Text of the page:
- Perhaps the most important aspect of this structure is the "lateral" symmetry: how my examination of existence, the mind, knowledge, and education, largely retracing and bolstering the more or less standard views of the modern physical sciences, is then mirrored by a symmetric examination of value, the will, justice, and governance, laying the groundwork for an analogous kind of ethical sciences.
- Then there is the "long-axis" symmetry from abstract topics to practical topics: from language, mathematics, and the arts, through the core of more central philosophical topics just mentioned above, to enlightenment, empowerment, and action.
- There is also the "short-axis" symmetry within those core topics, from objects to methods, and from subjects to institutions: from the topics concerning what it is for something or someone to be real or moral, to the topics concerning who and how to go about attaining knowledge or justice.
- And lastly, there is a fourth axis of symmetry that is from the experiential or behavioral aspects to the functional or formal aspects of all of those things: from concrete to abstract kinds of existence; from predicative to attributive kinds of value; from synthetic to analytic kinds of knowledge; from distributive to procedural kinds of justice; and so forth.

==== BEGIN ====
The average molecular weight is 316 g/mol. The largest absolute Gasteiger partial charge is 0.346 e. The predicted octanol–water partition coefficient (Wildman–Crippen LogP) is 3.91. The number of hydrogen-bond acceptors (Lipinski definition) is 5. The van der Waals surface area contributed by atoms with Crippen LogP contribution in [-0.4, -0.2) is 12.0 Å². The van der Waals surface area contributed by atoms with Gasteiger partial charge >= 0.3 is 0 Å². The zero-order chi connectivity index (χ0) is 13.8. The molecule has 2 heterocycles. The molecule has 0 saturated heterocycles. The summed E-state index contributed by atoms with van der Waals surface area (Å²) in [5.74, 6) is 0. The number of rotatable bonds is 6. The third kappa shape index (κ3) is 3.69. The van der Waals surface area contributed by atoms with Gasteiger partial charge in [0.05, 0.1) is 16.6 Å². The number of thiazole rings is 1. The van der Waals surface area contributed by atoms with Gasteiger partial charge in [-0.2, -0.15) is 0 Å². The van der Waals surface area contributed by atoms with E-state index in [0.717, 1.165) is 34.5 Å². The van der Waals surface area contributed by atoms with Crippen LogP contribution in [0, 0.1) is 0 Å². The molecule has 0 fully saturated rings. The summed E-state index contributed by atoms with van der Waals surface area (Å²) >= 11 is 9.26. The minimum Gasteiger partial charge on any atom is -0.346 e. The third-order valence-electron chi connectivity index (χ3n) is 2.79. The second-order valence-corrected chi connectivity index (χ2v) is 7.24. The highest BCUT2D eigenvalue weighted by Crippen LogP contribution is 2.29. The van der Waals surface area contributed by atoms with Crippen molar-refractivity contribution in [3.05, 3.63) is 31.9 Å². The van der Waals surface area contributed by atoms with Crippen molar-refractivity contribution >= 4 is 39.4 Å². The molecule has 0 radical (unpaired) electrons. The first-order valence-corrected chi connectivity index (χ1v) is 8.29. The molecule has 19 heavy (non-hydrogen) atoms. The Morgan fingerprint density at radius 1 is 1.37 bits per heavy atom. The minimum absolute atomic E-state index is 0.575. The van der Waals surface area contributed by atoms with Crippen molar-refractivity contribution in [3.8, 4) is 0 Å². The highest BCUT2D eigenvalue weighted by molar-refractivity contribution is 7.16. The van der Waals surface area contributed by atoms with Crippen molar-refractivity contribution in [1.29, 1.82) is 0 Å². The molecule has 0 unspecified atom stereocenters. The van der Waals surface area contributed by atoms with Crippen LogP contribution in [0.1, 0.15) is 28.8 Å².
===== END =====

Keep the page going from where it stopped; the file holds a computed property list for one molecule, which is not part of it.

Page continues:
I expect that most laypeople will be most interested in the more practical topics at the bottom of the long axis: meaning of life stuff, enlightenment and empowerment, issues of state and religion, and consciousness and freedom. But because the abstract topics are logically prior, in these essays I will proceed generally from abstract to practical down the long axis. I will also proceed generally from descriptive to prescriptive on the lateral axis; then objects and subjects to methods and institutions on the short axis; and finally, within each essay, from the experiential or behavioral to the functional or formal on the fourth axis.
For those readers who have some philosophical education already, here is a preview of some of how that fleshes out into positions on particular philosophical questions:
I defend a kind of physicalist ontology, and a roughly utilitarian axiology – both akin to the respective views of John Stuart Mill, and both defended as applications of the same two more general principles. But I then pair that nigh-utilitarianism with a liberal deontology, analogous to the critical epistemology that I likewise pair with my ontology – both akin to the respective views of Immanuel Kant, and both in turn defended as applications of another two more general principles.